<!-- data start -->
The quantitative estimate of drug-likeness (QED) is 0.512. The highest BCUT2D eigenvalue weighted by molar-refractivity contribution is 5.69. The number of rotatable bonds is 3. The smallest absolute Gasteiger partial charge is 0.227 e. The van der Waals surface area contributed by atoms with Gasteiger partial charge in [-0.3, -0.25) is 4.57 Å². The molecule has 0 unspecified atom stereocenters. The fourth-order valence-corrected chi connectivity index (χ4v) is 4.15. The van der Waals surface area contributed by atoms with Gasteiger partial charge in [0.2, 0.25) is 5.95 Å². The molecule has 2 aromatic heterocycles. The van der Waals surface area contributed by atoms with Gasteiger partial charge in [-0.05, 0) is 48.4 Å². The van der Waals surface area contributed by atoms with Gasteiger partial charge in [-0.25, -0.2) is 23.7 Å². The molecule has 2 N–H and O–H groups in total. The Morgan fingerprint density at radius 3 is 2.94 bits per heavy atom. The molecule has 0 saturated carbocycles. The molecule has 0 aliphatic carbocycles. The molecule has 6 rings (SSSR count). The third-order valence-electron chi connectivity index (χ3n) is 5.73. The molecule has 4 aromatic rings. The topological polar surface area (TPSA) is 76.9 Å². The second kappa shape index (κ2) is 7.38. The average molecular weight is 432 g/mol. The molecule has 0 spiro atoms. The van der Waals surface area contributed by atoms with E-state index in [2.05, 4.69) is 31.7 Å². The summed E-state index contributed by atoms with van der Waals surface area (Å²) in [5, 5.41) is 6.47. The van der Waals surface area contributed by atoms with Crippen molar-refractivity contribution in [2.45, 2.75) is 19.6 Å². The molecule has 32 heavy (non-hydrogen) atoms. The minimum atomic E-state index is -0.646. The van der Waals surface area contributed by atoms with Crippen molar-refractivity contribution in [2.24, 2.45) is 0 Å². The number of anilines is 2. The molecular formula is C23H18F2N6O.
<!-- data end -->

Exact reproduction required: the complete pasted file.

The quantitative estimate of drug-likeness (QED) is 0.512. The highest BCUT2D eigenvalue weighted by molar-refractivity contribution is 5.69. The number of rotatable bonds is 3. The smallest absolute Gasteiger partial charge is 0.227 e. The van der Waals surface area contributed by atoms with Gasteiger partial charge in [-0.3, -0.25) is 4.57 Å². The molecule has 0 unspecified atom stereocenters. The fourth-order valence-corrected chi connectivity index (χ4v) is 4.15. The van der Waals surface area contributed by atoms with Gasteiger partial charge in [0.2, 0.25) is 5.95 Å². The molecule has 2 aromatic heterocycles. The van der Waals surface area contributed by atoms with Gasteiger partial charge in [-0.05, 0) is 48.4 Å². The van der Waals surface area contributed by atoms with Gasteiger partial charge in [-0.25, -0.2) is 23.7 Å². The molecule has 2 N–H and O–H groups in total. The Morgan fingerprint density at radius 3 is 2.94 bits per heavy atom. The molecule has 0 saturated carbocycles. The molecule has 0 aliphatic carbocycles. The molecule has 6 rings (SSSR count). The third-order valence-electron chi connectivity index (χ3n) is 5.73. The molecule has 4 aromatic rings. The topological polar surface area (TPSA) is 76.9 Å². The second kappa shape index (κ2) is 7.38. The average molecular weight is 432 g/mol. The molecule has 0 spiro atoms. The van der Waals surface area contributed by atoms with E-state index in [2.05, 4.69) is 31.7 Å². The summed E-state index contributed by atoms with van der Waals surface area (Å²) in [5, 5.41) is 6.47. The van der Waals surface area contributed by atoms with Crippen molar-refractivity contribution in [2.45, 2.75) is 19.6 Å². The molecule has 32 heavy (non-hydrogen) atoms. The minimum atomic E-state index is -0.646. The van der Waals surface area contributed by atoms with Crippen molar-refractivity contribution in [2.24, 2.45) is 0 Å². The number of anilines is 2. The molecular formula is C23H18F2N6O.